(Posted: 3/4/11; update 3/5/11)
Two once-popular media pitches that have disappeared: “Market Democracy” and “The Magic is Back.” Neither Washington nor Wall Street wants to remind fans of the undemocratic way the housing scandal played out: many who caused the scandal scoring big bucks, cialis generic stuff many innocent homeowners left stranded. Terms familiar to corporate-box holders like “oligarchy and “plutocracy” are being heard in the national ballpark today (along with “socialism”, sovaldi the warning chanted by defenders of the one-sided game).
The “magic” once claimed by the Mets has dissipated, leaving the team mired in pathos. Just as the market players cut ethical corners, concealing the truth of their safety sub-prime mortgage squeeze, so did the Mets owners hide the money-related reasons the once-proud franchise had become an embarrassment. Bob Klapisch of the North Jersey Record kept a scorecard on the deceit:
“The Mets already were lying last winter when they said they were financially insulated from (Bernie) Madoff’s arrest – the ($25 million) personal bailout from (Baseball Commissioner Bud) Selig suggested otherwise. Same goes for the assurances of an uncompromised off-season game plan. Another un-truth. The Mets spent only $8 million, their leanest outflow in 14 years.
As for the…pledge that Madoff’s crimes took the Wilpons by surprise, consider (that)….the Wilpons were the ones who brought their friends into the scheme, with the proviso that no new client would be allowed to speak to Madoff… The… instructions sounded like this: If you want to make money, just hand it over, don’t ask questions… According to the (NY) Times, only clients with limited understanding of investments were accepted by Madoff. Those considered too savvy or too curious were rejected. Does that mean the Wilpons were complicit in this Ponzi scheme? If they’re not guilty, they’re at least dirty.”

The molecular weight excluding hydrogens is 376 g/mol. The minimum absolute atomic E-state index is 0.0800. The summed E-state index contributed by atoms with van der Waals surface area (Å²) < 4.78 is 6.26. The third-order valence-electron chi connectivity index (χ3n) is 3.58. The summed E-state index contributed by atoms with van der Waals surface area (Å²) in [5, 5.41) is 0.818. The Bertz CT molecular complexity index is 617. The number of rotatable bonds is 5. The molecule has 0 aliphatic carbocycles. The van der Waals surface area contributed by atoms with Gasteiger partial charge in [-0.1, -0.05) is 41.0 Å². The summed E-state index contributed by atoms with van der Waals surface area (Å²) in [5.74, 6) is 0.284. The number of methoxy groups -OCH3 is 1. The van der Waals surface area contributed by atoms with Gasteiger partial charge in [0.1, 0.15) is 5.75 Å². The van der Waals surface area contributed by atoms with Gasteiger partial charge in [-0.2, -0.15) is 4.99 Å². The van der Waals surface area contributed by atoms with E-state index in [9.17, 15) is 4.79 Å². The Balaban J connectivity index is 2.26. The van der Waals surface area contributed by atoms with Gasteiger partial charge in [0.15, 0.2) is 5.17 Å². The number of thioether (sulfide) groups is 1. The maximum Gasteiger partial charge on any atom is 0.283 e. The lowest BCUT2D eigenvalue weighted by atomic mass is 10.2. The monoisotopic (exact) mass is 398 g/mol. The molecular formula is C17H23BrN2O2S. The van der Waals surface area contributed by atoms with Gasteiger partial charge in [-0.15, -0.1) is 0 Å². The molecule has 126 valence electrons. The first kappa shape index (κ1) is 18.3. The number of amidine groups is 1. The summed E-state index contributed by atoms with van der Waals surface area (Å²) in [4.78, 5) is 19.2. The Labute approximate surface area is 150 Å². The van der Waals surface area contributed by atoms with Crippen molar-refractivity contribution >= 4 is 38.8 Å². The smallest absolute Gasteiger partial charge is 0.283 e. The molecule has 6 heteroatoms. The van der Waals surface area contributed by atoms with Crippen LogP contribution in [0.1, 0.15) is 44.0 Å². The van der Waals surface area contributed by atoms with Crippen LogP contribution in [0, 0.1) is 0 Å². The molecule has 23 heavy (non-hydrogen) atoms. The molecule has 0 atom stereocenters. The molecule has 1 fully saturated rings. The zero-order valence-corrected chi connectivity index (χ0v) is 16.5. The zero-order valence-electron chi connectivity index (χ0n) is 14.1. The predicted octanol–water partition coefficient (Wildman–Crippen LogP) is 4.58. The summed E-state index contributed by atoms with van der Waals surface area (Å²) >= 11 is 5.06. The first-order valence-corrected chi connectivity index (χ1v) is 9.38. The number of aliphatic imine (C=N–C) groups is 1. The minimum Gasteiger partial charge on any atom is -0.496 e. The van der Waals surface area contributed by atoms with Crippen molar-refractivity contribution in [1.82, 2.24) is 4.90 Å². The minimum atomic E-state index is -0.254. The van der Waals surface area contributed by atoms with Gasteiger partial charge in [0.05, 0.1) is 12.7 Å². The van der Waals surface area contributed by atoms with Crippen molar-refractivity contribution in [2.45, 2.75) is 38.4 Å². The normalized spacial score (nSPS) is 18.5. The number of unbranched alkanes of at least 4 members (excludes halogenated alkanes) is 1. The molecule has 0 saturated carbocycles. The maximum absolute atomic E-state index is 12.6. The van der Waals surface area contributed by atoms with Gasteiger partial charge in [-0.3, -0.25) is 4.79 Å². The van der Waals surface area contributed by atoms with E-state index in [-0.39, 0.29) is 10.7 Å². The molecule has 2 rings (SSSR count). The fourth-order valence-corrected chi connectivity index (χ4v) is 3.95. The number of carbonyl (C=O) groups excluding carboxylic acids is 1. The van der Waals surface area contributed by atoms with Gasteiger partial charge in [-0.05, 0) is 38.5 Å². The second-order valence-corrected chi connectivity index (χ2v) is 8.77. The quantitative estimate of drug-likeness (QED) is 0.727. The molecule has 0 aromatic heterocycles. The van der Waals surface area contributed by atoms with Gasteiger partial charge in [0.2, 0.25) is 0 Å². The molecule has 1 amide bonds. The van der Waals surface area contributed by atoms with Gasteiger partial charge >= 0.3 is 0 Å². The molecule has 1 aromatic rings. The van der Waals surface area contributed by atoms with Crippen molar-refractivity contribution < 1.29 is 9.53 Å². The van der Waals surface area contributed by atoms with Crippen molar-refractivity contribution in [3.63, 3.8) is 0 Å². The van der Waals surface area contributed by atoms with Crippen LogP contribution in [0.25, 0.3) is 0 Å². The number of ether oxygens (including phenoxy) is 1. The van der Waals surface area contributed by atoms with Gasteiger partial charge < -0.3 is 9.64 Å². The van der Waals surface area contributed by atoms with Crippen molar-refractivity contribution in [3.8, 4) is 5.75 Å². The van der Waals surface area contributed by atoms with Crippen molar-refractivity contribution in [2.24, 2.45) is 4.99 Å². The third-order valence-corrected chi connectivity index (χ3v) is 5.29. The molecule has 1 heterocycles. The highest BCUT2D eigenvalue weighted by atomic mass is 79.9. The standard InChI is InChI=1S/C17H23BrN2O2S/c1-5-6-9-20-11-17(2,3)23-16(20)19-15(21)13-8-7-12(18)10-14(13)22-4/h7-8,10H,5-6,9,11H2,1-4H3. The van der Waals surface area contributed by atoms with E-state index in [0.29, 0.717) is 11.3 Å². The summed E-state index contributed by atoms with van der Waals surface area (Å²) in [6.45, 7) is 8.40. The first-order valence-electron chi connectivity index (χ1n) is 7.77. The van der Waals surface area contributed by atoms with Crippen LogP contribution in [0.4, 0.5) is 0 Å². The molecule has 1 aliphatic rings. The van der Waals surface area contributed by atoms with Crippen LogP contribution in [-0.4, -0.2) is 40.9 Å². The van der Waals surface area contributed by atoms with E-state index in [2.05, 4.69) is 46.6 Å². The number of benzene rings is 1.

Klapisch summarizes his account with this suggestion – that the Wilpons follow the magic and “disappear”.
Unlike the embattled Wilpons, financial team owners who presided over shady risk-taking in the sub-prime scandal are getting a free pass from the criminal justice system. The Times’ Joe Nocera contrasts the dogged pursuit of executives involved in a similar savings-and-loan scandal of the ‘80s – resulting in more than 1,000 felony convictions in major cases – with the way the game is played now: “The federal government threw enormous resources at those (‘80’s) investigations…Over 1,000 FBI agents were involved… Today…with the FBI understandably focused on terrorism, there isn’t a lot of manpower left to dig into…the financial crisis.”
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The Slow Lane: It may not be the last word on the Mets’ $36 million mystery-man Olly Perez, but it could ultimately be decisive: “alarming” was the word Keith Hernandez used after Perez could only reach the mid-80s on the radar gun in his second spring appearance. Perez didn’t walk any in two innings but he couldn’t generate expected velocity. “You can’t pitch like that in the major leagues and last,” said Hernandez, who was doing color on the YES telecast of the Mets’ game against the Cardinals.
Masterful Mid-Infielders: Marshalling advanced stats that most of us have to take on faith, Baseball America’s Joe Sheehan identifies the majors’ surprisingly best middle-infield combo: Oakland’s Cliff Pennington and Mark Ellis. Sheehan says Pennington, a rookie last year, saved 10 runs at shortstop with his glove, while the veteran Ellis saved just under 10 at second base. Too bad we don’t get to see much of them in the East.
Knowing what everybody knows (and may recall sheepishly in October)…Let’s say there’s a 50-50 chance the Phillies and Red Sox will meet in the World Series. The odds are better than even that one of the two will make it. Remembering the sensible Curt Schilling rule that the team getting most starts from its original rotation has the winning edge, the Phils should advance to the final round.. Roy Halladay, Cliff Lee, Cole Hamels, Joe Blanton, and Kyle Kendrick have proved more durable through the years than Josh Beckett, Jon Lester, John Lackey, Clay Buchholz and Daisuke Matsuzaka. An obvious caveat: the Phillies found a way to miss the Series last fall.
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